The Security Council called on Damascus to "implement urgently and visibly its commitments, as it agreed to".

The council statement spelt this out in no uncertain terms, telling the government it must "cease troop movements towards population

centres, cease all use of heavy weapons in such centres, and begin pullback of military concentrations in and around population centres".

All this must be completed within four days, the council said.

According to the plan, the opposition must lay down its arms within 48 hours after Tuesday, if the government has indeed pulled back all its troops and ended offensive action. The council's statement called on the opposition to "engage" with Mr Annan on its end of the deal to stop fighting.

But with millions of dollars pledged in Istanbul on Sunday by the 83-nation Friends of Syria - intended to pay salaries and possibly buy weapons

for an armed opposition committed to overthrowing Mr Al Assad - it remained unclear if the rebels would have any incentive to stop fighting, even if the government were to withdraw all its troops.

Russia and China, which vetoed two Security Council resolutions calling for Mr Al Assad to step aside, agreed to the council statement supporting Mr Annan's plan. Critics said it simply gives Mr Assad more time to organise his forces and should, as did an Arab League peace plan he also agree to, call on him to step aside.

But Sergey Lavrov, the Russian foreign minister, on Wednesday accused the Friends of Syria - a group of nations and organisations - of undermining the special envoy's peace intiative.

"Everyone has supported Kofi Annan's plan but decisions at the 'Friends of Syria' group meeting aimed at arming the opposition and at new sanctions undermine peace efforts," Mr Lavrov was quoted as saying by the Russian news agency Itar-Tass.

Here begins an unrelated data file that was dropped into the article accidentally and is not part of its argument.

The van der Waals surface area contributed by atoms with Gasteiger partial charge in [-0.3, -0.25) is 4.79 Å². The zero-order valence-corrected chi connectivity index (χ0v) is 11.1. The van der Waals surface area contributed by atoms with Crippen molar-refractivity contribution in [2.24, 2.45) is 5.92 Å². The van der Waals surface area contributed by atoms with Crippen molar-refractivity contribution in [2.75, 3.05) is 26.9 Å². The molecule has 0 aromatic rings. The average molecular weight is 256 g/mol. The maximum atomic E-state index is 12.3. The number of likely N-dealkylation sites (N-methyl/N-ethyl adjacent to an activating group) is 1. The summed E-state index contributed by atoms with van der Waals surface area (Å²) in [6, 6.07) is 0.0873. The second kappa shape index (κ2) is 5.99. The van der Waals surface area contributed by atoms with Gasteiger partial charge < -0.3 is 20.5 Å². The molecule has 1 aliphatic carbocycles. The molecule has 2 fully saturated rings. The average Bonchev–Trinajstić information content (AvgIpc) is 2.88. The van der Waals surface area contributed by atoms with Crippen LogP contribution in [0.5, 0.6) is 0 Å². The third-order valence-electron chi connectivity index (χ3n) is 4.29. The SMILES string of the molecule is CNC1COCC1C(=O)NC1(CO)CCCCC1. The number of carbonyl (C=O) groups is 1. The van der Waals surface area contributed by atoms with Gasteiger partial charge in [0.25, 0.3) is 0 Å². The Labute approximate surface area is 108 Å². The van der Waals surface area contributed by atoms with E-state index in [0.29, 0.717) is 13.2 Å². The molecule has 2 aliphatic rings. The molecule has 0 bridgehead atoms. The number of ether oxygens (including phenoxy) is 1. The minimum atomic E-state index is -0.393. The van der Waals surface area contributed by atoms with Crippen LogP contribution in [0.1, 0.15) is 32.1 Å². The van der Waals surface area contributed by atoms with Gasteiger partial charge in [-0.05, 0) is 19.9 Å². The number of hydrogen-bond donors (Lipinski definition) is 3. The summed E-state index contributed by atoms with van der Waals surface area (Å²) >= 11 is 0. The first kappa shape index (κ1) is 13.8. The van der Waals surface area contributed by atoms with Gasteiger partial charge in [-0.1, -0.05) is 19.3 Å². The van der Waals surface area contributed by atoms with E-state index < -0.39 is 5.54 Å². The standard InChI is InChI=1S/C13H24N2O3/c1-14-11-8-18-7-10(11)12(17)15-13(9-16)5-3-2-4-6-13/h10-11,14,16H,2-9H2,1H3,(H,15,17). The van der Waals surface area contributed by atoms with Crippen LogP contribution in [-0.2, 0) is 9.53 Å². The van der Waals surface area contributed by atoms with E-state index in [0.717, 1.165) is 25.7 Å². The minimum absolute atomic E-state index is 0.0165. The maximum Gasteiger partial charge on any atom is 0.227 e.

"It is clear as day that even if the opposition is armed to the teeth, it will not defeat the Syrian army, and there will simply be slaughter and mutual destruction for long, long years," Mr. Lavrov said during a visit to Azerbaijan, according to the Interfax news agency.

Mr Annan said Syrian authorities had appointed a mediator to engage with the opposition in a political dialogue if the violence stops. "The cessation of violence is an important beginning," he said.

"But we need to move forward ... on a comprehensive political dialogue between the government and whole spectrum of the Syrian opposition."

It is also unclear how the government would respond to massive peaceful demonstrations in towns and cities that they are supposed to withdraw from.

If the violence ends, the UN is preparing to deploy around 250 unarmed monitors to police the ceasefire. Mr Annan said the monitors would have to act creatively to ensure the violence has stopped since there are no front lines and they could not be deployed between opposing forces in the traditional manner.

A UN team led by Norwegian General Robert Mood is in Damascus hammering out the details of such a monitoring mission, whose members would be drawn from UN peacekeeping operations in the region in an effort to have them rapidly deployed.